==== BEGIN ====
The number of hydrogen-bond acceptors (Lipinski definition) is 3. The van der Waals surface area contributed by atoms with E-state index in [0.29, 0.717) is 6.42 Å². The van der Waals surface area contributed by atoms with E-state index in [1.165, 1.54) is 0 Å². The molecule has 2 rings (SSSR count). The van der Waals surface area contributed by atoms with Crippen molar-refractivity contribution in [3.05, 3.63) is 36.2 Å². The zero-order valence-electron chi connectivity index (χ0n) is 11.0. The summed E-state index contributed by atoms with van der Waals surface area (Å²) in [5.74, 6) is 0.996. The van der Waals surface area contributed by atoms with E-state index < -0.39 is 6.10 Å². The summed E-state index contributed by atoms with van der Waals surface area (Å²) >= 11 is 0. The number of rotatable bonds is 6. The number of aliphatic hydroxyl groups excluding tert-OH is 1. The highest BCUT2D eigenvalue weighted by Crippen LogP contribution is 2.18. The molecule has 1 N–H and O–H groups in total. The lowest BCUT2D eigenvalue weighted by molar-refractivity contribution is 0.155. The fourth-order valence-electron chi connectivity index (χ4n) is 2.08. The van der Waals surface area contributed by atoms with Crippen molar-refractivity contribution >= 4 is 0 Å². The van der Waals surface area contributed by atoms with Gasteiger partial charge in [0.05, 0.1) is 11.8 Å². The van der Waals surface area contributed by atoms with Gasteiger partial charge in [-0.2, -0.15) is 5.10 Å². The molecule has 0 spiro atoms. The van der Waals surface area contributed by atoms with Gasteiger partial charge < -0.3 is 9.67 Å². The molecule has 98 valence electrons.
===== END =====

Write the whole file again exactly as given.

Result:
The number of hydrogen-bond acceptors (Lipinski definition) is 3. The van der Waals surface area contributed by atoms with E-state index in [0.29, 0.717) is 6.42 Å². The van der Waals surface area contributed by atoms with E-state index in [1.165, 1.54) is 0 Å². The molecule has 2 rings (SSSR count). The van der Waals surface area contributed by atoms with Crippen molar-refractivity contribution in [3.05, 3.63) is 36.2 Å². The zero-order valence-electron chi connectivity index (χ0n) is 11.0. The summed E-state index contributed by atoms with van der Waals surface area (Å²) in [5.74, 6) is 0.996. The van der Waals surface area contributed by atoms with E-state index < -0.39 is 6.10 Å². The summed E-state index contributed by atoms with van der Waals surface area (Å²) >= 11 is 0. The number of rotatable bonds is 6. The number of aliphatic hydroxyl groups excluding tert-OH is 1. The highest BCUT2D eigenvalue weighted by Crippen LogP contribution is 2.18. The molecule has 1 N–H and O–H groups in total. The lowest BCUT2D eigenvalue weighted by molar-refractivity contribution is 0.155. The fourth-order valence-electron chi connectivity index (χ4n) is 2.08. The van der Waals surface area contributed by atoms with Crippen molar-refractivity contribution >= 4 is 0 Å². The van der Waals surface area contributed by atoms with Gasteiger partial charge in [0.05, 0.1) is 11.8 Å². The van der Waals surface area contributed by atoms with Gasteiger partial charge in [-0.2, -0.15) is 5.10 Å². The molecule has 0 spiro atoms. The van der Waals surface area contributed by atoms with Gasteiger partial charge < -0.3 is 9.67 Å². The molecule has 98 valence electrons.